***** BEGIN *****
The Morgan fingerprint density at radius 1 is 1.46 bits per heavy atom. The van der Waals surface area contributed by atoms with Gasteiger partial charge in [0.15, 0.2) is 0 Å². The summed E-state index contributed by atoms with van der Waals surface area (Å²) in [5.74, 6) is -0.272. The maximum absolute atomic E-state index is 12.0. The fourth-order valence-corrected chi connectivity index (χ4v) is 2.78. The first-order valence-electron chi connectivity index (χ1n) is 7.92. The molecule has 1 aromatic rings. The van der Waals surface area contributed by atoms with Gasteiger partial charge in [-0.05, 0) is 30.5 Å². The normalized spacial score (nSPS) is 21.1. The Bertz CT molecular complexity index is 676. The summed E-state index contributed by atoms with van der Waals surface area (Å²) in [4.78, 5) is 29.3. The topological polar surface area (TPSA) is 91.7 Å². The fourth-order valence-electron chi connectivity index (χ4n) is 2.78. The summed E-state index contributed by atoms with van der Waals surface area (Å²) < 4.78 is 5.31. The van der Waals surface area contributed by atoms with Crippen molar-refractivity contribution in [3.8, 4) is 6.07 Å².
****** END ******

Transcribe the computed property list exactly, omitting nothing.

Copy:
The Morgan fingerprint density at radius 1 is 1.46 bits per heavy atom. The van der Waals surface area contributed by atoms with Gasteiger partial charge in [0.15, 0.2) is 0 Å². The summed E-state index contributed by atoms with van der Waals surface area (Å²) in [5.74, 6) is -0.272. The maximum absolute atomic E-state index is 12.0. The fourth-order valence-corrected chi connectivity index (χ4v) is 2.78. The first-order valence-electron chi connectivity index (χ1n) is 7.92. The molecule has 1 aromatic rings. The van der Waals surface area contributed by atoms with Gasteiger partial charge in [-0.05, 0) is 30.5 Å². The normalized spacial score (nSPS) is 21.1. The Bertz CT molecular complexity index is 676. The summed E-state index contributed by atoms with van der Waals surface area (Å²) in [4.78, 5) is 29.3. The topological polar surface area (TPSA) is 91.7 Å². The fourth-order valence-electron chi connectivity index (χ4n) is 2.78. The summed E-state index contributed by atoms with van der Waals surface area (Å²) < 4.78 is 5.31. The van der Waals surface area contributed by atoms with Crippen molar-refractivity contribution in [3.8, 4) is 6.07 Å².